Several years ago (around the early 90’s) the infamous arms dealer Sarkis Soghanalian was making headlines in the Armenian press by donating to Armenian organizations and churches.
He had appeared on CBS-60 Minutes at the time and was internationally known for his sale of arms and weapons to a variety of different clients.
When there was talk that Soghanalian might donate to the churches, one of our overly righteous, self-appointed defenders of the ethical virtues of the church (a priest, no less) cried foul. How dare we, the church, take “tainted” money from this man? Ill-gotten gains, he claimed.
On the surface, this reasoning sounded good. After all, the church is an agent of peace and there’s a definite incongruity in peace efforts being funded by money coming from the sale of weapons of war. But, what got me thinking deeper on the subject was that the priest who raised the issue was serving in California’s Central Valley. In other words, his congregation made its money by working the land. And so, you have to wonder, how much of the money that came into his church’s plate was from farmers and land-owners who had exploited migrant farm workers? (Yes. Coincidence that tomorrow is Caesar Chavez day?)
And so, we have a double standard here: somehow money from guns is dirtier than money produced at the expense of people who might not rate a spot on the 6 O’clock News? Mexicans risking their lives, crossing the border for a chance to make a few bucks. They live in sub-standard conditions, and because they will, they work for very little wages. And if someone exploits these people they are called shrewd and good businessmen – after all, they are turning over a buck for less than what it would ordinarily cost. How is this any less ill-gotten or tainted than the money from the arms dealer?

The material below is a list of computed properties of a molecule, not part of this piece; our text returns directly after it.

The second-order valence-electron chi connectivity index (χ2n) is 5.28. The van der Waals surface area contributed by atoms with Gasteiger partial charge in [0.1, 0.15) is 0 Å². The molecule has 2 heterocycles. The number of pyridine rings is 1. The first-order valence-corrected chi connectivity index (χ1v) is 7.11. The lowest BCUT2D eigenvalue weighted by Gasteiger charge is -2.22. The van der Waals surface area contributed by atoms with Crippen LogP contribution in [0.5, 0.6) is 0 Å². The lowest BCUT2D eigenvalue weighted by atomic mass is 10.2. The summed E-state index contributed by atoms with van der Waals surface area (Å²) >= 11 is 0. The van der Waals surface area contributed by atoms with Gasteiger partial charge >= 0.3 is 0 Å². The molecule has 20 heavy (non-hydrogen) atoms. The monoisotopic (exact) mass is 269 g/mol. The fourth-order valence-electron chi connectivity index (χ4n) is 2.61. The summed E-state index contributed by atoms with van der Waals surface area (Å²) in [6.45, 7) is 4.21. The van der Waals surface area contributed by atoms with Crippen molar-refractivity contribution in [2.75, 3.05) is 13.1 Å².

So my question – isn’t money, money? If you go far enough, isn’t there some factor that will always put the money in the tainted category?
I bring this up now because I’m concerned about the role of money in our efforts. I have always insisted that we have a product that is worth funding. (Check out the “Miller Interviews” on the In His Shoes area of YouTube.) In other words, we have to stand by our product and believe in it to the point that we can (and should) ask for money for the product. If we are engaged in a ministry, we should ask people for money for the ministry. If we are engaged in helping children of war, we should ask people for money to help children of war. And so on…
What would you think of a store which sold light bulbs, but every time you walked into that store they kept handing you oranges and insisted that those oranges were good oranges? Well, for a while you’d be confused and then you’d get use to it. You’d start coming to the light bulb store to do your shopping for oranges. And eventually, the employees themselves would be convinced that their job was to promote and sell oranges. But, the savvy shopper will figure out that there are better oranges at the produce store and since you’re unsure of your main product – light bulbs – then certainly the better light bulbs must be elsewhere as well.
This is what has happened in our church. We’re selling all the wrong things. We have a product called Armenian Orthodoxy, and instead we’re selling Debutante Balls, Fashion Shows, and basketball games. So what happens – people come to our church searching for the ancient truth that they can ONLY get from the Armenian Orthodox church. They walk in, like they do to the light bulb store, and we tell them, here, have a debutant ball: this is the mission of the church. Or our children come looking for identity and we say “Join our team! We belong to a great basketball league!” Well – what do you suppose will happen? At first, people will be confused but eventually we will have a steady clientele ready to consume the products we offer. Some people will come thinking this is the Debutante store. Others will come thinking it’s the basketball store. Many of the employees will forget what the product is. BUT the savvy shopper, will figure out there are better basketball courts at the YMCA and there is certainly better places to learn about faith than a place that doesn’t want to give it to you.